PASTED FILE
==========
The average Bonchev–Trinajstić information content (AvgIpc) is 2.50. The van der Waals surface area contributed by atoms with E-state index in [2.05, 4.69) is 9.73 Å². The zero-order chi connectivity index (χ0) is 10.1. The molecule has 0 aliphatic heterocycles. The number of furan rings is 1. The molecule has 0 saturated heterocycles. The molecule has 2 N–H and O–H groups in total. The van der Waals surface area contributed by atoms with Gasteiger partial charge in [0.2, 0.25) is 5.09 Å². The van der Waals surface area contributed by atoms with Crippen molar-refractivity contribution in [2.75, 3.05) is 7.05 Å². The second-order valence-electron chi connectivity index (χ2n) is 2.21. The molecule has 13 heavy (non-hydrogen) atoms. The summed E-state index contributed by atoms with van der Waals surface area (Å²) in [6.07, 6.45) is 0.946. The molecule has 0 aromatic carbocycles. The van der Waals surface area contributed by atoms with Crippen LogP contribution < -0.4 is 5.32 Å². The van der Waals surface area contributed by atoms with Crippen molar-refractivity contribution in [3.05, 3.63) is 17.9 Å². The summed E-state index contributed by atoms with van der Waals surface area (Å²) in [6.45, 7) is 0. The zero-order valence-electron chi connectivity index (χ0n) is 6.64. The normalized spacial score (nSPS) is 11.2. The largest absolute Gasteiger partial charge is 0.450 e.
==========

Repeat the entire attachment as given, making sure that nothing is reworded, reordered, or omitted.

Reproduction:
The average Bonchev–Trinajstić information content (AvgIpc) is 2.50. The van der Waals surface area contributed by atoms with E-state index in [2.05, 4.69) is 9.73 Å². The zero-order chi connectivity index (χ0) is 10.1. The molecule has 0 aliphatic heterocycles. The number of furan rings is 1. The molecule has 0 saturated heterocycles. The molecule has 2 N–H and O–H groups in total. The van der Waals surface area contributed by atoms with Gasteiger partial charge in [0.2, 0.25) is 5.09 Å². The van der Waals surface area contributed by atoms with Crippen molar-refractivity contribution in [2.75, 3.05) is 7.05 Å². The second-order valence-electron chi connectivity index (χ2n) is 2.21. The molecule has 13 heavy (non-hydrogen) atoms. The summed E-state index contributed by atoms with van der Waals surface area (Å²) in [6.07, 6.45) is 0.946. The molecule has 0 aromatic carbocycles. The van der Waals surface area contributed by atoms with Crippen LogP contribution < -0.4 is 5.32 Å². The van der Waals surface area contributed by atoms with Crippen molar-refractivity contribution in [3.05, 3.63) is 17.9 Å². The summed E-state index contributed by atoms with van der Waals surface area (Å²) in [6.45, 7) is 0. The zero-order valence-electron chi connectivity index (χ0n) is 6.64. The normalized spacial score (nSPS) is 11.2. The largest absolute Gasteiger partial charge is 0.450 e.